By Joe Smalley, Accredited Investment Fiduciary ®
Politics and the markets go hand in hand. One of my political heroes is Abraham Lincoln. My wife and I are listening to Team of Rivals, by historian Doris Kearns Goodwin. Great book. Lincoln was exactly the right person at the right time to keep our then fragile country together. There are so many great quotes of his that I love. (See the end of the newsletter for some of my favorites.) Even today, maybe especially today, this one speaks to me:
"I will prepare and my time will come."
Since the financial crisis, all eyes have been on Washington, D.C. First, there was the rescue of the financial system. Then interest rates were lowered. Then Quantitative Easing. As the economy has improved, intervention has abated. Corporate earnings and fundamentals started playing their roles again. We had an election not too long ago, and Wall Street was mesmerized. Now the Fed is easing and the global economy is turning around. But we are not out of the woods yet. Political tensions in North Korea, the Middle East, Russia, China, and now even on our very own streets, are causing fear and anxiety.
Since the bottom of the financial crisis, the stock market has essentially gone straight up. The Dow Jones Industrial Average fell to 6,500 in March of 2009. It is now trading near it’s high – somewhere over 21,000 as of this moment.
The stock market is due for a correction. And any little thing could cause that. A fearful dictator on the Korean peninsula, a power-hungry Russian, a protest march in the US, a government shut-down, or a 3AM presidential tweet.
Here’s the thing: we all know it is coming. It may have just started. Markets go up and down; that is what they do. The question is not if it is coming, but when. But even that is not the right question to ask. The better one is: what should we do about it?
3 things to do before the next correction
In my opinion, there are three things everyone needs to do to prepare for the coming downturn:
1) Determine your monthly expenses
a. Add up your bills and what you spend your money on each month.
2) Categorize every account and holding into one of three categories:
a. Short term (Stuff you can get to if you need it within the next 24 months. This is to pay your expenses [see item #1] and any big-ticket items you need to buy within the next 2 years.)
b. Medium term (For things that you’ll need money for within the next 10 years. This one is tricky, because we can all pretty much figure out what we’ll need soon, and what we can anticipate for, say, retirement, but 6 years away is harder.)
c. Long term (This is your 10 year+ bucket.)
3) Shift money to the right spot
a. Need more to cover short-term expenses? How’s your emergency fund? Do you have a stock wish list? All of these might require moving some money around. Just remember to factor in the tax implications of selling. Rebalancing is a good thing to do, and now might be a good time to do it. Remember, no one ever went broke taking a profit.
And here are 2 things to do when the next correction comes:
1) Don’t panic
a. As tempting as it might be, when the stock market corrects, don’t sell your quality long-term investments. If they were purchased for a time horizon that is longer than 10 years, don’t alter your plans based on a downturn in the stock market.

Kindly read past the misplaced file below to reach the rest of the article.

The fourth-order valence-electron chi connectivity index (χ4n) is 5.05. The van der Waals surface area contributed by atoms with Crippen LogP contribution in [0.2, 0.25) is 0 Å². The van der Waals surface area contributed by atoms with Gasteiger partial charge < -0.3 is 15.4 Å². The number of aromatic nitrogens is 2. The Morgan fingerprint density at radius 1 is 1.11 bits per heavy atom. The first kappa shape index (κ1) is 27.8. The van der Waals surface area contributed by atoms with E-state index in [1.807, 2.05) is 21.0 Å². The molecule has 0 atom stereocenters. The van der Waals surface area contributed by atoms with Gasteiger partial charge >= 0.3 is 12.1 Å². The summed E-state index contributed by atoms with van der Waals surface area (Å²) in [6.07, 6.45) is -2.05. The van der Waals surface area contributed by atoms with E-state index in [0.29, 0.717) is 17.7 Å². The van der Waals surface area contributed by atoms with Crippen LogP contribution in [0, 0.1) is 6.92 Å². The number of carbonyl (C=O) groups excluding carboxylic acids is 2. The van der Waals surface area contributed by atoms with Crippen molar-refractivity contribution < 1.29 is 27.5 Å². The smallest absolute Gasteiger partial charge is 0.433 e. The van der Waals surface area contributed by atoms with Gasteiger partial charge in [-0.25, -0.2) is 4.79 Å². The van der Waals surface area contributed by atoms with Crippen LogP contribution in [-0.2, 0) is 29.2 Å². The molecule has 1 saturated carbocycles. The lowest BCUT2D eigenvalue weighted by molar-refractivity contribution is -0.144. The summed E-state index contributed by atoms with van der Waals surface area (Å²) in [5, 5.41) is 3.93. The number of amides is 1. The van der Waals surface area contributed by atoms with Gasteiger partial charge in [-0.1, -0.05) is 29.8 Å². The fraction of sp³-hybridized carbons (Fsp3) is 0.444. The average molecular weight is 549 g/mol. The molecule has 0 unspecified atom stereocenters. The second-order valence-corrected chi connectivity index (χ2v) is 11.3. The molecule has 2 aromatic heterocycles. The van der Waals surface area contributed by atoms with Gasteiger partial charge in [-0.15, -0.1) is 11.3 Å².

2) Buy low
a. When the market corrects, if you have some powder dry, for your long-term investments, that is often the time to buy.
Finally, here is the 1 thing to do at any point – before, during, or after the next correction:
1) Have a plan
a. Creating a financial plan that can help you see what you have, where you have it, what you might need, and how much to save is always a good idea. You can run various “what-if” scenarios and it can help you prepare for the ups and downs of the market.
These are all pretty general in nature. To discuss the specifics of how best to prepare for your situation, please give us a call.
As President Lincoln said:
Now is the time for some axe sharpening.
Here are some more of my favorite quotes from President Lincoln:
“My dream is of a place and a time where America will once again be seen as the last best hope of earth.”
“Do I not destroy my enemies when I make them my friends?”
“You cannot escape the responsibility of tomorrow by evading it today.”
“We should be too big to take offense and too noble to give it.”
Joe Smalley is an Investment Advisor Representative located at 213 East Saint Joseph Street, Lansing, Michigan, 48933. He can be reached at www.smalleyinvestments.com.
Securities & advisory services offered through Commonwealth Financial Network ®, Member FINRA/SIPC, a Registered Investment Adviser.
Investments are subject to risk, including the loss of principal. Because investment return and principal value fluctuate, shares may be worth more or less than their original value. Some investments are not suitable for all investors, and there is no guarantee that any investing goal will be met. Past performance is no guarantee of future results. Talk to your financial advisor before making any investing decisions.
All indices are unmanaged and investors cannot actually invest directly into an index. Unlike investments, indices do not incur management fees, charges, or expenses. Past performance does not guarantee future results.
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